The Struggle With Concussions, MTBI and PTSD

Concussions have been in the news a lot since the movie came out in 2015. Like many other “hidden conditions”, the mainstream is slow to change.

I played twelve years of professional football so I have seen my fair share of concussions and the nagging after effects. My best friend, Shannon, was an all-star linebacker at the University of Arkansas, leading them to the Cotton Bowl as a freshman!

Unfortunately, playing that position made him more susceptible to concussions. I got to experience his “sticking his face in the hole” while playing High School football. One particular game he was looking at me in the huddle, blood running down his face.

“Shannon, you’ve got blood on your face,” I told him.

There was a long pause as he contemplated what I had said…

“Does it look mean?” was all he said.

That was, and for the most part, still is how players consider injuries. They have grown up being told to “rub some dirt on it” and get back out there.

Luckily, today we are supposed to be more educated on the dangers of concussions, not only in athletes, but in everyone. Car accidents, amusement park rides and even equestrian events can cause mild traumatic brain injury (mTBI).

The inspiration for this article is two-fold.

1) My friend, Shannon, went on to commit suicide at the young age of 22. He had suffered from an ankle injury which prevented him from “being the best”. I believe the multiple head injuries he had experienced during his younger days may have led him to this horrible end.

2) My own father has been diagnosed with early-onset Dementia. He is an example of someone that played football as an undersized kid but finally quit at the age of 16. I don’t know if his Dementia was caused by his early head traumas but the fact that he has this cognitive impairment scares me to death!

How could I help people suffering like Shannon and my Dad?

After my football career ended I went on to become a Doctor of Chiropractic and focused on sports nutrition. But more on that in a minute…

There are a multitude of assessment tools out there for concussions. The NFL has teamed up with the CDC and created the SCAT3 test. This assessment tool incorporates 4 tests in one. While that may seem “good” I personally prefer a simpler approach.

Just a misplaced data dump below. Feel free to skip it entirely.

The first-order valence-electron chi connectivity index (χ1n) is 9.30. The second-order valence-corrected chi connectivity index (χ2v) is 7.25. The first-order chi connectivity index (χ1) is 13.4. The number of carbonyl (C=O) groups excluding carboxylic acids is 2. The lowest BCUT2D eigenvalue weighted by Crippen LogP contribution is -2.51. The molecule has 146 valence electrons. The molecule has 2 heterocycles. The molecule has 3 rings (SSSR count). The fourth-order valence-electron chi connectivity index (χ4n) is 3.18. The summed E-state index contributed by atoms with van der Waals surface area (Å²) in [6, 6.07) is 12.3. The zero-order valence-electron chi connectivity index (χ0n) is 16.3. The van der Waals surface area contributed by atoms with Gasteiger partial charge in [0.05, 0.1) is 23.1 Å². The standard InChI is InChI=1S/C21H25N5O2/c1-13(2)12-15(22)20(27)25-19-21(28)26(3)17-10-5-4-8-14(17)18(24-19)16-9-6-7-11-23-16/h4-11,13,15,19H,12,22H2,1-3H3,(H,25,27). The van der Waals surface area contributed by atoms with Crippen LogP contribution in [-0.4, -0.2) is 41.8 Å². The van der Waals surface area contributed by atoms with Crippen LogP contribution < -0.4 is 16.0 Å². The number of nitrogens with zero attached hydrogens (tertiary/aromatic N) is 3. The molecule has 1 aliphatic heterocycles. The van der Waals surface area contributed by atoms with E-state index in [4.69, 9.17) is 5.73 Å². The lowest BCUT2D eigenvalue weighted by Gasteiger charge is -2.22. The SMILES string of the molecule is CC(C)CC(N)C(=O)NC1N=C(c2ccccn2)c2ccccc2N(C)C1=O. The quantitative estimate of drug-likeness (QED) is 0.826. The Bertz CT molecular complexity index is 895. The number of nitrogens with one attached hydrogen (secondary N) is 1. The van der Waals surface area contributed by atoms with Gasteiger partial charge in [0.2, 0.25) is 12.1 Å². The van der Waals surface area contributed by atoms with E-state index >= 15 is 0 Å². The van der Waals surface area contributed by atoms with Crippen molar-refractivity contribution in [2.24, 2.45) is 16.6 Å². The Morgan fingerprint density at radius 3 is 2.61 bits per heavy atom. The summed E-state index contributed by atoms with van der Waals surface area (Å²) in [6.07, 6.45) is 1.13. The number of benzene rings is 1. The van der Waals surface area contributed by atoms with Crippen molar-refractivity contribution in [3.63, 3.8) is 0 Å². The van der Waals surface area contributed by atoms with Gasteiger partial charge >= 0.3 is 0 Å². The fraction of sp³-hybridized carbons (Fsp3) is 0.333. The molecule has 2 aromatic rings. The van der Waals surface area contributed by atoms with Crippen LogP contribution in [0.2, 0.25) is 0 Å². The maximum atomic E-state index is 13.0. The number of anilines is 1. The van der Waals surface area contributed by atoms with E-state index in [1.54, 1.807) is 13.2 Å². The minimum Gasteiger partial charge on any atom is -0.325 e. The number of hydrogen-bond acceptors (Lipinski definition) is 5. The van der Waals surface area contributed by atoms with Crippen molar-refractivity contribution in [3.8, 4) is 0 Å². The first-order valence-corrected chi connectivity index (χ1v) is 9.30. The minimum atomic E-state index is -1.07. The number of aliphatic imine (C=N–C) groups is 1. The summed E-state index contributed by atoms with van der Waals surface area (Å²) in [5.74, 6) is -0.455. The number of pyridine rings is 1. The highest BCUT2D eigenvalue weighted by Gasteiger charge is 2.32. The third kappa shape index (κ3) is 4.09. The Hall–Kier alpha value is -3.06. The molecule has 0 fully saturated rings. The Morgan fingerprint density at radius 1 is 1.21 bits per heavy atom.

The King-Devick test is an easy to understand and, more importantly, to implement during athletic events. Every athlete is given a baseline assessment in the offseason so that they can easily compare themselves to, well, themselves! There is no standard that everyone should be compared to with the SCAT3 test.

The King-Devick test utilizes a visual test that is timed. This makes it easy to stay objective. If, after an mTBI, an athlete takes longer to do the test then they fail. It consists of a series of numbers that they read. Sometimes concussed individuals start reading incorrect numbers or even say words instead! Scary stuff but it’s a quick and easy way to assess cognitive function.

I recently met with the ladies from Beyondconcussion, a concussion support group located in San Diego, California. I was shocked to hear that the San Diego school District does not require baseline assessments for their student athletes!

This is my call to action! We must contact ALL school districts to initiate baseline testing for their student athletes… ultimately ALL student should be assessed. There is a neurometabolic cascade of events that occurs in the brain after an mTBI that can be addressed but NOT if there is no assessment tool utilized to determine if they have had a concussion in the first place!

I’ll cover that “cascade of concussion” in a another article but summarize it here. The basic problem is that trauma causes a massive depolarization of the neurons in the brain that leads to ionic changes causing an enormous energy crisis. This leads to headaches, visual disturbances, audiophobia and more. The neurons themselves can be damaged via the mechanical trauma involved which leads to cognitive dysfunction and prolonged susceptibility to future brain injury.

Contact your school board and ask them if they perform baseline tests on their student athletes. If not, refer them to the King-Devick Test website.